Presentation on theme: "Lesson 9 How do human rights work?. Note to teacher These slides provide all the information you need to deliver the lesson. However, you may choose to."— Presentation transcript:
Lesson 9 How do human rights work?
Note to teacher These slides provide all the information you need to deliver the lesson. However, you may choose to edit them and remove some of the detail to make them appropriate for your students. To edit these slides, you should save them to your computer with a different file name.
Human rights quiz 1.Name two human rights. 2. True or false: Most human beings have human rights. 3. Yes or no: It is your human right to have an education. 4. Yes or no: It is your human right to have a mobile phone. 5. True or false: Every human right is needed for a human being to live and grow.
Human rights quiz 1.Name three human rights. 2. True or false: Most human beings have human rights. 3. Yes or no: Is it your human right to have an education. 4. Yes or no: Is it your human right to have a mobile phone. 5. True or false: Every human right is needed for a human being to live and grow. Refer to human rights cards False: every human being has human rights Yes! No: this is a want; it isnt a need that we are entitled to True!
Human rights Todays lesson objectives: –Understand where human rights came from. –Be aware of the laws that help to protect young peoples human rights in the UK. –Understand how human rights work in practice.
The human rights story The ideas behind human rights can be traced far back in history. For example: c26-33AD: Jesus Christ preaches morality, tolerance, justice, forgiveness and love : Prophet Mohammed teaches the principles of equality, justice and compassion revealed in the Quran.
The human rights story 1689: Parliament agrees the Bill of Rights which set limits on the power of the monarch and sets out rights for all Englishmen, including freedom to petition the Monarch without fear of retribution. 1215: Magna Carta is issued and challenges the monarchs power and aims to protect peoples rights. For example, it stated the King should no longer have freedom to punish an individual except through the law of the land.
The human rights story The modern concept of human rights was created after the Second World War. Why?
The human rights story Why? About six million European Jews were killed - about two-thirds of the population of European Jews. Millions more murdered included Romani gypsy, homosexuals, people with disabilities and other political and religious opponents. Total number of Holocaust victims - between 11 million and 17 million people killed!
Is this right or fair?
The human rights story The international community came together to discuss ways to make sure events like the Holocaust never happened again.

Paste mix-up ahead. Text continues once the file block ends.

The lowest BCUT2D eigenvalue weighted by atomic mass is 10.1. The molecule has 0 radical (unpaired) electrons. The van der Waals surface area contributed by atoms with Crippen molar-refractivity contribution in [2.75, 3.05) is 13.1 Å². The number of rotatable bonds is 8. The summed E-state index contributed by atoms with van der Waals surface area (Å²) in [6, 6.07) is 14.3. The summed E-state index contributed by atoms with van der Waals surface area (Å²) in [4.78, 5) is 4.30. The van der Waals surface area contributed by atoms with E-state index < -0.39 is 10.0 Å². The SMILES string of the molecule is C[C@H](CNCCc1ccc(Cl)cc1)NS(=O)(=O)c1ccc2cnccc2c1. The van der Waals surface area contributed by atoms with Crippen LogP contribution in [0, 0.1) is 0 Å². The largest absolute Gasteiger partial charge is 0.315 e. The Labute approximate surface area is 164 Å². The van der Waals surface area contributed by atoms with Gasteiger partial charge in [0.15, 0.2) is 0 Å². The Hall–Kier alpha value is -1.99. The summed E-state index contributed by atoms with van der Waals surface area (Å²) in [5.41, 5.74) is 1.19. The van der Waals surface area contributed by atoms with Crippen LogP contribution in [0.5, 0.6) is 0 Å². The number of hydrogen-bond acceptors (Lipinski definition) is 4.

So, what did they do? The United Nations put together the Universal Declaration of Human Rights (UDHR). It includes 30 rights that every human needs to grow and flourish. Countries around the world started to agree to the UDHR in What was the impact? The UDHR started the development of human rights laws all around the world.
Why do we need laws?
If we didnt have laws, do you think... More or less people would steal? More or less people under 17 would drive? More or less people under 18 would drink?
Human rights laws Why are laws needed? Laws help to make human rights a reality in peoples lives. Instead of just saying the Government should respect peoples rights, it makes it law that they MUST. And if they dont then the courts can hold the Government to account!
Real-life legal cases Working in groups, review the message from a child via Facebook asking for your advice about their human rights. Each member of your group will need to work in a different role....
Roles Reader 1: Read out the case study and the response that you need to complete to your group. Reader 2: Read out the fact sheet to your group. You should all listen carefully as you will need to use this information to try and write your response to the child. Writer: Take notes and write the response to the child. Note! Everyone should discuss and agree what the response should be. Presenter 1: Read out the letter from the child to the class. Presenter 2: Read out your response to the class.
Case study 1 Identify which human rights are not being protected: The right to play, rest and leisure. The right to express his or her views and have them taken into account on all matters that affect them. Explain which human rights law or laws can help to protect their rights: United Nations Convention on the Rights of the Child.
Case study 1 Provide advice on action they can take: Complain to the local council and highlight how they are in breach of the UN Convention on the Rights of the Child. Join an organisation and campaign to the Government to improve childrens rights.